Aquamation vs Cremation: How the Process Differs

On the 26th of December 2021, the world mourned the tragic passing of Archbishop Emeritus Desmond Tutu. Renowned and loved globally, the archbishop was 90 years old and leaves behind a beautiful legacy. True to his humility and gentle way in the world, he requested a modest funeral and an eco-friendly “cremation” for his last goodbye. For many, the term “aquamation” is a new one and it piqued the curiosity of people all over the world. Here at AVBOB, our Maitland Funeral Parlour in Cape Town has been using this gentler, greener alternative to flame cremation for quite some time. Though burials and cremations are a long-standing ritual in countless cultures worldwide, many environmentally aware families are looking for alternatives that are kinder to the planet.

Traditional Flame Cremation

Often preferred for how simple and affordable the process is, flame cremation remains a favoured option for many. Cremations are usually done with a memorial in mind, and they allow families to take the remains home and commemorate their departed loved ones in the way they want. The process involves placing the deceased’s body inside a cremation chamber, where, over a few hours, the organic matter is reduced to its basic elements using an open flame. The bone fragments that are left behind after cremation are processed into an ash-like substance, known as cremains. These cremains are then returned to the family in a container or urn of their choosing. With cremation, families can travel with the ashes should they ever relocate, or scatter the ashes somewhere special as a meaningful gesture.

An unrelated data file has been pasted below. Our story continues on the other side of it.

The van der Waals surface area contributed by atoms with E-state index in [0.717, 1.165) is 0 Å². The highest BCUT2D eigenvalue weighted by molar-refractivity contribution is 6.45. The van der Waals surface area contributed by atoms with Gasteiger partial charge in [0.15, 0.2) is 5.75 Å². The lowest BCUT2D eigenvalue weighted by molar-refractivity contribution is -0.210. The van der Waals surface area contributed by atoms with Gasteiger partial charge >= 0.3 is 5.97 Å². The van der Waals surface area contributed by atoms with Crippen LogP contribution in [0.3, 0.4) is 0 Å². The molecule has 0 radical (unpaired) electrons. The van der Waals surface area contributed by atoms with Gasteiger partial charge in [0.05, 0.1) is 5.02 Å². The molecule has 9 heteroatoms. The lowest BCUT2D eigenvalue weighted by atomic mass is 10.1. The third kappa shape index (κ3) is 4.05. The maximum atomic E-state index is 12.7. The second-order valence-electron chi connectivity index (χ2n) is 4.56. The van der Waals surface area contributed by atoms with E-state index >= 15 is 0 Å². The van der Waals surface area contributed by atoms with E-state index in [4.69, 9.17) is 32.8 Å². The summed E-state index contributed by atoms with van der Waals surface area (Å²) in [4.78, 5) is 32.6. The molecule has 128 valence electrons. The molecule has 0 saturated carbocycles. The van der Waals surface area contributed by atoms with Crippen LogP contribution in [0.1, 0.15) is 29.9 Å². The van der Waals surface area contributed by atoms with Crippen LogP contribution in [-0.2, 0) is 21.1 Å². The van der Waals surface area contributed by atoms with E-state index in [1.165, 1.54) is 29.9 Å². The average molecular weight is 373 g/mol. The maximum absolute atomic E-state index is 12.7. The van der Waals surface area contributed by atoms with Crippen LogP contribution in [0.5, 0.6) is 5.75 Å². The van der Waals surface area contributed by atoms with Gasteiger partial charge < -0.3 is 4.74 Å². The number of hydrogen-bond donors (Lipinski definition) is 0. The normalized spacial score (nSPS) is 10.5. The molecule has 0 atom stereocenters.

A Gentle Farewell Through Aquamation

Water holds great symbolism in cultures all over the world. As our lifeline, this element is what sustains every human alive. While the age-old saying says, “we go from dust to dust,” aquamation makes it possible to journey from water to water. Also known as alkaline hydrolysis, aquamation makes use of water, temperature, and alkalinity to echo the natural passage of time, gently ushering the deceased loved one back into nature’s embrace. After being placed in a stainless-steel chamber, flowing water tenderly takes over the cycle of life and breaks organic materials down until only the inorganic minerals remain. This earth-friendly option offers families a serene and respectful way to honour those who were, and will always remain, loved by them.

When considering aquamation versus cremation, there are several benefits to both. That said, aquamation has no emission of harmful greenhouse gases or mercury. It also saves up to 90% more energy when compared to flame cremation, with 1/10th of the carbon footprint. Another major draw is that the process allows between 20% to 30% more ash remains for the family to take home. With a rising demand for eco-friendly funerals, biodegradable coffins, and other products and services that have less of a negative impact on the environment, aquamation is a standout solution.

We at AVBOB believe that the families in our care deserve the right to say goodbye in their own way, which is why we offer tailored solutions and compassionate services. If you would like to find out more about flame cremation, aquamation, or any of our bespoke products and services, please don’t hesitate to contact us.

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